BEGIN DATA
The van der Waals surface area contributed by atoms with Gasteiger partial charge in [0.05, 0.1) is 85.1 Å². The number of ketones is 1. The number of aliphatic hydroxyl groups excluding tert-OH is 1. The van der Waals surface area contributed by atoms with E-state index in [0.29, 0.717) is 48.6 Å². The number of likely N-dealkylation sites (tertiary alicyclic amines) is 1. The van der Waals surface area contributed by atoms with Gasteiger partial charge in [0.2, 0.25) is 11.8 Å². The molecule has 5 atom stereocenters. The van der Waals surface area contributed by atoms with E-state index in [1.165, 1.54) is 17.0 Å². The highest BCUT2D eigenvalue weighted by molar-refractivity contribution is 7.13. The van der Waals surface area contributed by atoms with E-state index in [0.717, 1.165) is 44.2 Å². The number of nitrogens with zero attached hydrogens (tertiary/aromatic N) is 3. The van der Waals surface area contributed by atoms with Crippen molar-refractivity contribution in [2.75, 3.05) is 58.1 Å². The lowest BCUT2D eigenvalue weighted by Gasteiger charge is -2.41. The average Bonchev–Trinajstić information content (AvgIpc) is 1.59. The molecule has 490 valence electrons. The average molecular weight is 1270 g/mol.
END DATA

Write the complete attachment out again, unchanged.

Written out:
The van der Waals surface area contributed by atoms with Gasteiger partial charge in [0.05, 0.1) is 85.1 Å². The number of ketones is 1. The number of aliphatic hydroxyl groups excluding tert-OH is 1. The van der Waals surface area contributed by atoms with E-state index in [0.29, 0.717) is 48.6 Å². The number of likely N-dealkylation sites (tertiary alicyclic amines) is 1. The van der Waals surface area contributed by atoms with Gasteiger partial charge in [0.2, 0.25) is 11.8 Å². The molecule has 5 atom stereocenters. The van der Waals surface area contributed by atoms with E-state index in [1.165, 1.54) is 17.0 Å². The highest BCUT2D eigenvalue weighted by molar-refractivity contribution is 7.13. The van der Waals surface area contributed by atoms with E-state index in [0.717, 1.165) is 44.2 Å². The number of nitrogens with zero attached hydrogens (tertiary/aromatic N) is 3. The van der Waals surface area contributed by atoms with Crippen molar-refractivity contribution in [2.75, 3.05) is 58.1 Å². The lowest BCUT2D eigenvalue weighted by Gasteiger charge is -2.41. The average Bonchev–Trinajstić information content (AvgIpc) is 1.59. The molecule has 490 valence electrons. The average molecular weight is 1270 g/mol.